Q&A: Paisley Vintage curates thrift finds for Berkeley and beyond


Rifling through clothes hangers to find secondhand ’90s t-shirts, classic Levi’s jorts, heavy-duty military jackets and cozy grandma sweaters can often be a shot in the dark.

So when Michael and Kevin Dong — now 26 and 27, respectively — opened up Paisley Vintage in downtown Berkeley in August 2021, they wanted to make the odds of a successful thrift less like getting lucky at the casino and more like a curated shopping experience.

Despite coinciding with the ongoing decline of brick-and-mortar retail stores after the pandemic, the brothers, who grew up near Concord and are currently living in Oakland, transformed a years-long hobby into a profitable day job — largely thanks to a dual presence in online shops like Depop, eBay and Poshmark.

As Paisley Vintage rapidly approaches its second anniversary of being open for business at 2181 Bancroft Way, just one block west of UC Berkeley’s campus, Michael Dong reflects on the business’ beginnings, how tech has been a boon for sales and what their patrons can discover on the racks.

Q: Headlines about physical stores stuttering seem to be never-ending. What made you both want to dive in and take the risk?

A: I feel very fortunate, because so many things just worked out in our favor. We started seriously considering the idea when our mom told us that we better stop joking about it around the end of 2020. We were not wealthy, but had some savings from our prior jobs, and unfortunately when the pandemic hit, a significant number of businesses around downtown Berkeley had to shut down — opening up many commercial leases that are regularly never available, especially pre-pandemic. When we found this spot, we just loved it. While we really couldn’t (predict our success) with everything that was happening at the time, the place had been vacant for almost a year and we got a pretty good discount.

We actually quit pretty solid, safe careers at engineering firms to do this, so we knew we needed to do it right. It was still a little bit scary, but I think part of it was that we’re not breaking the mold in terms of being the first vintage shop in Berkeley or anything. Growing up as East Bay kids, we were super familiar with Berkeley’s reputation and knew these businesses could succeed here.

Q: How did you two try to set Paisley Vintage apart from other existing thrift stores?

A: When I talk to young adults or high school students, which is the majority of our shoppers, I hear how secondhand shopping nowadays at Goodwill or Salvation Army is totally different than a few years ago. My brother and I used to go to four or five stores in the 2010s and could probably fill up the whole trash bag with clothing for $40 or $50 bucks. Now, you’d be happy to find only five to eight things for that same trip. And at the higher end of the spectrum, in the really curated vintage stores that you might find in San Francisco or Los Angeles, you might grab a t-shirt that’s $65 or $70.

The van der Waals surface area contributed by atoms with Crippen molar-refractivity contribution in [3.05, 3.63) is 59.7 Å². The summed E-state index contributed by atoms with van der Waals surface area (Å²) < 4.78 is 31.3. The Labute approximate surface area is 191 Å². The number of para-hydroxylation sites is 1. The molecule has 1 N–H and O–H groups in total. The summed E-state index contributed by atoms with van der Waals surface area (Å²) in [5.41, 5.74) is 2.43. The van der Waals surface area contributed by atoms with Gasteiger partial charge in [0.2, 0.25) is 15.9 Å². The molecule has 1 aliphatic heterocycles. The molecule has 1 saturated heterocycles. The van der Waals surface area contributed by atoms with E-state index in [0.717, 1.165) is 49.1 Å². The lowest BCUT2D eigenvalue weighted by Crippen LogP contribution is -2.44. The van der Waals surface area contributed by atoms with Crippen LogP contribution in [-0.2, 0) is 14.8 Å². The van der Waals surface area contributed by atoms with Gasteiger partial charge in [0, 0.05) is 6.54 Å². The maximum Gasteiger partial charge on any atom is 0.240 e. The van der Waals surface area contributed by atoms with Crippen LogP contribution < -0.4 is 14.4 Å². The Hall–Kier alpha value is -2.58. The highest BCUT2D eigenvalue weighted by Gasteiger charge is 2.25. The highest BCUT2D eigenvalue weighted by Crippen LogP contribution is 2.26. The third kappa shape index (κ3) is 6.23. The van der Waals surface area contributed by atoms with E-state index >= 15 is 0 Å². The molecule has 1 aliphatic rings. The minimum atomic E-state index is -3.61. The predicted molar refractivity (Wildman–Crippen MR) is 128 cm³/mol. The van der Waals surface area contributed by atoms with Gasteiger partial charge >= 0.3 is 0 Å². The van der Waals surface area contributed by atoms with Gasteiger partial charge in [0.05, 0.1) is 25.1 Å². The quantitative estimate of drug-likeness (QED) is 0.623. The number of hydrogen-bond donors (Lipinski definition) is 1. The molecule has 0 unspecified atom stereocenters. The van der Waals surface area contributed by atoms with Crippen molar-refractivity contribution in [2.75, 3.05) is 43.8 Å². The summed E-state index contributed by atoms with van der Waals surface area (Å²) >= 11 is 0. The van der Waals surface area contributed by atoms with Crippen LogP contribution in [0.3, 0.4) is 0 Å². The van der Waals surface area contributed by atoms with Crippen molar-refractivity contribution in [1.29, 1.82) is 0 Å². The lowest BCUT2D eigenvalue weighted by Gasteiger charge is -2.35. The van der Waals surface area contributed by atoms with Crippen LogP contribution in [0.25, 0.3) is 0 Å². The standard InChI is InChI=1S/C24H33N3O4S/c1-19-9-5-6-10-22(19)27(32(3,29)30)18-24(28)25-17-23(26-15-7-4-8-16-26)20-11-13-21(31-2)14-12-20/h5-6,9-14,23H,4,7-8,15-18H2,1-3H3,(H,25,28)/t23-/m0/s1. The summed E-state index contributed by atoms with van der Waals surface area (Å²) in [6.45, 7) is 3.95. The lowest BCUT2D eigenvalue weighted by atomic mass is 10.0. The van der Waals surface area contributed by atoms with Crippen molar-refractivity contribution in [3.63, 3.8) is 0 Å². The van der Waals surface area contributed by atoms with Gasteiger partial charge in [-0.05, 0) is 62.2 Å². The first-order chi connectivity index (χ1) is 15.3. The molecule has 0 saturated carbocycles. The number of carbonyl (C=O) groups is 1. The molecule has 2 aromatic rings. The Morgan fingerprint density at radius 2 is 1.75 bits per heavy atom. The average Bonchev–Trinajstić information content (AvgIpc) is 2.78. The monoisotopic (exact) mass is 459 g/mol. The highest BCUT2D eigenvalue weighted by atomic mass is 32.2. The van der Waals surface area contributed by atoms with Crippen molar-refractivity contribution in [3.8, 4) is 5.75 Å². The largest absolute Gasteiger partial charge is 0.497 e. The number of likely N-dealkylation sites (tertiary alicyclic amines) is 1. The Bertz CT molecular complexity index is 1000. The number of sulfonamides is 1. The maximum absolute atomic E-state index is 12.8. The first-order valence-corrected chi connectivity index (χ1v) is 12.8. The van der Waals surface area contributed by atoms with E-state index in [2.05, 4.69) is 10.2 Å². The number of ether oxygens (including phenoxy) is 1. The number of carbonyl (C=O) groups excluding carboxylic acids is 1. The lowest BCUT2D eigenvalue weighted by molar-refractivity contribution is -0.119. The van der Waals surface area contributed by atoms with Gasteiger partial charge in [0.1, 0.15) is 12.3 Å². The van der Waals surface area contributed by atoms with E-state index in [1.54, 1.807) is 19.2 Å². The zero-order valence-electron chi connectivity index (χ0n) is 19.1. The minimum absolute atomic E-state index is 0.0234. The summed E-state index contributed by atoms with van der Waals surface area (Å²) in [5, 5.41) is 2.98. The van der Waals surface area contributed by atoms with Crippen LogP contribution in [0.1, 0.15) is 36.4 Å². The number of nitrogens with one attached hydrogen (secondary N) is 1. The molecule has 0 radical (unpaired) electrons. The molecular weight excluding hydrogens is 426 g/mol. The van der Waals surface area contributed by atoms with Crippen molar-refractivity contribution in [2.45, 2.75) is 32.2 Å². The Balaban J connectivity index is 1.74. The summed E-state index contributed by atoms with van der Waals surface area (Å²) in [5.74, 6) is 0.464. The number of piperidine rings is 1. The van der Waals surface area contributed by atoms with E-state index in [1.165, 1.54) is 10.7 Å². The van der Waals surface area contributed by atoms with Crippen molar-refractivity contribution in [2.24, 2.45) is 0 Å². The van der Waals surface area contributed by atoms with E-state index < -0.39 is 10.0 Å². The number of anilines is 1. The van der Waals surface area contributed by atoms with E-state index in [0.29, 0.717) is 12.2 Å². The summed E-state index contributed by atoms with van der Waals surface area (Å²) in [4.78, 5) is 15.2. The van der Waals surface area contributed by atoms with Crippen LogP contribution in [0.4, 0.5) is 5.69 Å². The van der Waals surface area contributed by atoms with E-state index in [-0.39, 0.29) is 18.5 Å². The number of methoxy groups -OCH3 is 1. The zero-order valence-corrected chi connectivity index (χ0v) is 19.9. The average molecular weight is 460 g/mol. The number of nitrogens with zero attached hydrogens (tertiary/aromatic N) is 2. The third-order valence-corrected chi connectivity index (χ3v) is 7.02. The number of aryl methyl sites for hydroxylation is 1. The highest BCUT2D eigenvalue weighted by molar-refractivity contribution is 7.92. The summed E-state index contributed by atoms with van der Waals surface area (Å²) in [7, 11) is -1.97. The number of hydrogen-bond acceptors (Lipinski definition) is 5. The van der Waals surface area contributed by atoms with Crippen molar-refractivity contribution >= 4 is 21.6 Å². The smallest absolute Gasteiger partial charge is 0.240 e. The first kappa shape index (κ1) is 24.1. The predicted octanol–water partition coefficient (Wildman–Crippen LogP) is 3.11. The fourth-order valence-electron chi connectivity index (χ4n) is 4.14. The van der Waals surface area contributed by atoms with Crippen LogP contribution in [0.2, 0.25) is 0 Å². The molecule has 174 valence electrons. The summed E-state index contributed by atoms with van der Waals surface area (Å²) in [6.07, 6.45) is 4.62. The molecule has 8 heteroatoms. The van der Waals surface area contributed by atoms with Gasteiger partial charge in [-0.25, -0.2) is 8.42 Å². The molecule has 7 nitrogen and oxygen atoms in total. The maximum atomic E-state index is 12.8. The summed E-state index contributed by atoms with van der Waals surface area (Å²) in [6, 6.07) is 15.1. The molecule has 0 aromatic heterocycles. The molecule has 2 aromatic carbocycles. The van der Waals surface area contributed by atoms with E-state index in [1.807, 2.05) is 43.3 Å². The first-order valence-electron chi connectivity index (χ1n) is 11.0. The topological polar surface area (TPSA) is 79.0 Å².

I think that’s kind of a stigma with vintage stores; if you want to pay for a curated shopping experience, it’s going to be super expensive. We’re kind of in that middle ground, where it’s almost like a real life online shop. We wanted to create a store that’s already curated but isn’t a place where you have to break the bank to snag something you really like.

We don’t really shop at thrift stores anymore, but we’ll go to antique markets or swap meets at different flea markets all over the Bay Area. We’ve met a lot of friends in the vintage or secondhand clothing community that help keep a nice balance of different, unique things in the shop. I can only count maybe less than 10 instances where we actually sold the same item twice.

Q: How does tech play into this business model?

A: Our shoppers are always eager to see what new things we have in every day and week, so we always recommend checking out our Depop shop, where we have a couple thousand items listed on there. What’s cool is that if someone sees something on one of our platforms, they can actually come into the store and try it on — with no obligation to buy anything.

But that’s usually a tricky element with online shopping; even if you really like an item, you don’t know how it’s going to fit, and if you’re buying from small sellers, it’s not really easy to do a return or refund. Whereas with (only physical shops) you really don’t know. You could commit an hour-and-a-half inside a store and still not find anything.

When I used to shop on Depop, eBay, Grailed and all these secondhand sites with my roommates and friends in college, we used to spend way too much money, but it helped us find the type of styles we were looking for. Kevin and I tried to take that element of the experience with us. We’re very organized and give all of our items a SKU system number, so we can quickly find it and identify it if it sells on a single platform and remove it from the others. If we weren’t doing that, I think business would be a lot tougher.

Q: What does it mean to you to be able to operate in the Bay Area as a family business?

A: I just feel very fortunate that I get to do something I love with my brother. My sister’s pandemic hobby was making little crochet plushies and keychains, so we have a little display for her at the front shelf where she can sell those, and my dad collects little vintage toys that we sell throughout the store, as well. It’s a fully encompassed family business, which I really love.


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